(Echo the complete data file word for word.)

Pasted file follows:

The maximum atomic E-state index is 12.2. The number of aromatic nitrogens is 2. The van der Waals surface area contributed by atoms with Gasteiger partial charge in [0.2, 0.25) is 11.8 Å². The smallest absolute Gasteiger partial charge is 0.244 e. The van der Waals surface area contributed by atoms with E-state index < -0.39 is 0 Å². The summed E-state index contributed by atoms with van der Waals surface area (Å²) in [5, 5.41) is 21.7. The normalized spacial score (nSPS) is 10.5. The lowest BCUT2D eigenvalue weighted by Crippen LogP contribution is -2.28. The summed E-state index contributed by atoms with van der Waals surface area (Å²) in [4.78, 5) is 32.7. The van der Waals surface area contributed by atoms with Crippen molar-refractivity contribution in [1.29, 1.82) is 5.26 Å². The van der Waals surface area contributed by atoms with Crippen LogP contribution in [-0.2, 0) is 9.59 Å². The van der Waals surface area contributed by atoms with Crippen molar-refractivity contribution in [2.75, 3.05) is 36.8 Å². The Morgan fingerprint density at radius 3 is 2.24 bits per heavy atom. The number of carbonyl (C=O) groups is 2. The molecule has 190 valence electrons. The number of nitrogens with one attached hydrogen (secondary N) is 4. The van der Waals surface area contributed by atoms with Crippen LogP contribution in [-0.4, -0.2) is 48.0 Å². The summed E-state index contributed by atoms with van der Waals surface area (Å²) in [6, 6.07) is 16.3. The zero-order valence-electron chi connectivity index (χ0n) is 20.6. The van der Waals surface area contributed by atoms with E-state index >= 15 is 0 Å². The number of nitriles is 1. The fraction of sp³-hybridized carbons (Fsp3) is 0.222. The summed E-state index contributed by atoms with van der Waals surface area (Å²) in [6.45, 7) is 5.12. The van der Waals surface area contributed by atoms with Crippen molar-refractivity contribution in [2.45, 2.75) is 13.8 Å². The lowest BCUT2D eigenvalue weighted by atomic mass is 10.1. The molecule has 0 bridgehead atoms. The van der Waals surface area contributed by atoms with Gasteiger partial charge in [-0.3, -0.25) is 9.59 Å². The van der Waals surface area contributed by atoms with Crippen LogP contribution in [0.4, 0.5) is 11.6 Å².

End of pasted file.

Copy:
The maximum atomic E-state index is 12.2. The number of aromatic nitrogens is 2. The van der Waals surface area contributed by atoms with Gasteiger partial charge in [0.2, 0.25) is 11.8 Å². The smallest absolute Gasteiger partial charge is 0.244 e. The van der Waals surface area contributed by atoms with E-state index < -0.39 is 0 Å². The summed E-state index contributed by atoms with van der Waals surface area (Å²) in [5, 5.41) is 21.7. The normalized spacial score (nSPS) is 10.5. The lowest BCUT2D eigenvalue weighted by Crippen LogP contribution is -2.28. The summed E-state index contributed by atoms with van der Waals surface area (Å²) in [4.78, 5) is 32.7. The van der Waals surface area contributed by atoms with Crippen molar-refractivity contribution in [1.29, 1.82) is 5.26 Å². The van der Waals surface area contributed by atoms with Crippen LogP contribution in [-0.2, 0) is 9.59 Å². The van der Waals surface area contributed by atoms with Crippen molar-refractivity contribution in [2.75, 3.05) is 36.8 Å². The Morgan fingerprint density at radius 3 is 2.24 bits per heavy atom. The number of carbonyl (C=O) groups is 2. The molecule has 190 valence electrons. The number of nitrogens with one attached hydrogen (secondary N) is 4. The van der Waals surface area contributed by atoms with Crippen LogP contribution in [-0.4, -0.2) is 48.0 Å². The summed E-state index contributed by atoms with van der Waals surface area (Å²) in [6, 6.07) is 16.3. The zero-order valence-electron chi connectivity index (χ0n) is 20.6. The van der Waals surface area contributed by atoms with E-state index >= 15 is 0 Å². The number of nitriles is 1. The fraction of sp³-hybridized carbons (Fsp3) is 0.222. The summed E-state index contributed by atoms with van der Waals surface area (Å²) in [6.45, 7) is 5.12. The van der Waals surface area contributed by atoms with Crippen molar-refractivity contribution in [2.45, 2.75) is 13.8 Å². The lowest BCUT2D eigenvalue weighted by atomic mass is 10.1. The molecule has 0 bridgehead atoms. The van der Waals surface area contributed by atoms with Gasteiger partial charge in [-0.3, -0.25) is 9.59 Å². The van der Waals surface area contributed by atoms with Crippen LogP contribution in [0.4, 0.5) is 11.6 Å².